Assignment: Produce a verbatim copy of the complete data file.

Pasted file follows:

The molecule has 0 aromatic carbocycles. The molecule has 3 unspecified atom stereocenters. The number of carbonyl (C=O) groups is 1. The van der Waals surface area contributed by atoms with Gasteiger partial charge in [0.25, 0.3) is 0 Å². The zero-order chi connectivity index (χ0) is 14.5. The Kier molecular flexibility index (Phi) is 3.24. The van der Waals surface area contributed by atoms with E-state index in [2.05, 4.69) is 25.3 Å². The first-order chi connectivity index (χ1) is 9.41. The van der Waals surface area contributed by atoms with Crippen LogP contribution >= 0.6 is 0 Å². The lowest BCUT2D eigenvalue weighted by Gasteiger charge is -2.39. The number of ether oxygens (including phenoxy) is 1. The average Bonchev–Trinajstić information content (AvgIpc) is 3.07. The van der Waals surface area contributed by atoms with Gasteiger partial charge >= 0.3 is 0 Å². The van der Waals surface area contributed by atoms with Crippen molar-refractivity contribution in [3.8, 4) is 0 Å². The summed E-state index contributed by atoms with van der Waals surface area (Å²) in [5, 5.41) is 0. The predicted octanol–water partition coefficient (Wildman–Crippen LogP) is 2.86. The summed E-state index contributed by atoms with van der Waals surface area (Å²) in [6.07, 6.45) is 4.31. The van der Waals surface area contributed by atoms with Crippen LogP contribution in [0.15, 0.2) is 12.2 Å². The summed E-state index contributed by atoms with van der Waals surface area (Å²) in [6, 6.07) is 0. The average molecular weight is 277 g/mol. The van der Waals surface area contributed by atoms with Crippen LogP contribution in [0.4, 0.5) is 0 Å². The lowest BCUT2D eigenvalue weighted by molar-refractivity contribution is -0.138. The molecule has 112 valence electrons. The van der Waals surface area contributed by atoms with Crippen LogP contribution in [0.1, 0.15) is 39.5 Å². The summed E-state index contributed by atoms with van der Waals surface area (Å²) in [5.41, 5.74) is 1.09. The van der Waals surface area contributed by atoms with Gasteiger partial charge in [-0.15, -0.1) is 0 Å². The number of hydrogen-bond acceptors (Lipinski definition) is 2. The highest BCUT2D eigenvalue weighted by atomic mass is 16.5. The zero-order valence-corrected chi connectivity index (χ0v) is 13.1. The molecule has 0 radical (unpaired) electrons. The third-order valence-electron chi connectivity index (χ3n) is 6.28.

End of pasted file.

The molecule has 0 aromatic carbocycles. The molecule has 3 unspecified atom stereocenters. The number of carbonyl (C=O) groups is 1. The van der Waals surface area contributed by atoms with Gasteiger partial charge in [0.25, 0.3) is 0 Å². The zero-order chi connectivity index (χ0) is 14.5. The Kier molecular flexibility index (Phi) is 3.24. The van der Waals surface area contributed by atoms with E-state index in [2.05, 4.69) is 25.3 Å². The first-order chi connectivity index (χ1) is 9.41. The van der Waals surface area contributed by atoms with Crippen LogP contribution >= 0.6 is 0 Å². The lowest BCUT2D eigenvalue weighted by Gasteiger charge is -2.39. The number of ether oxygens (including phenoxy) is 1. The average Bonchev–Trinajstić information content (AvgIpc) is 3.07. The van der Waals surface area contributed by atoms with Gasteiger partial charge >= 0.3 is 0 Å². The van der Waals surface area contributed by atoms with Crippen molar-refractivity contribution in [3.8, 4) is 0 Å². The summed E-state index contributed by atoms with van der Waals surface area (Å²) in [5, 5.41) is 0. The predicted octanol–water partition coefficient (Wildman–Crippen LogP) is 2.86. The summed E-state index contributed by atoms with van der Waals surface area (Å²) in [6.07, 6.45) is 4.31. The van der Waals surface area contributed by atoms with Crippen LogP contribution in [0.15, 0.2) is 12.2 Å². The summed E-state index contributed by atoms with van der Waals surface area (Å²) in [6, 6.07) is 0. The average molecular weight is 277 g/mol. The van der Waals surface area contributed by atoms with Crippen LogP contribution in [0.4, 0.5) is 0 Å². The lowest BCUT2D eigenvalue weighted by molar-refractivity contribution is -0.138. The molecule has 112 valence electrons. The van der Waals surface area contributed by atoms with Crippen LogP contribution in [0.1, 0.15) is 39.5 Å². The summed E-state index contributed by atoms with van der Waals surface area (Å²) in [5.41, 5.74) is 1.09. The van der Waals surface area contributed by atoms with Gasteiger partial charge in [-0.15, -0.1) is 0 Å². The number of hydrogen-bond acceptors (Lipinski definition) is 2. The highest BCUT2D eigenvalue weighted by atomic mass is 16.5. The zero-order valence-corrected chi connectivity index (χ0v) is 13.1. The molecule has 0 radical (unpaired) electrons. The third-order valence-electron chi connectivity index (χ3n) is 6.28.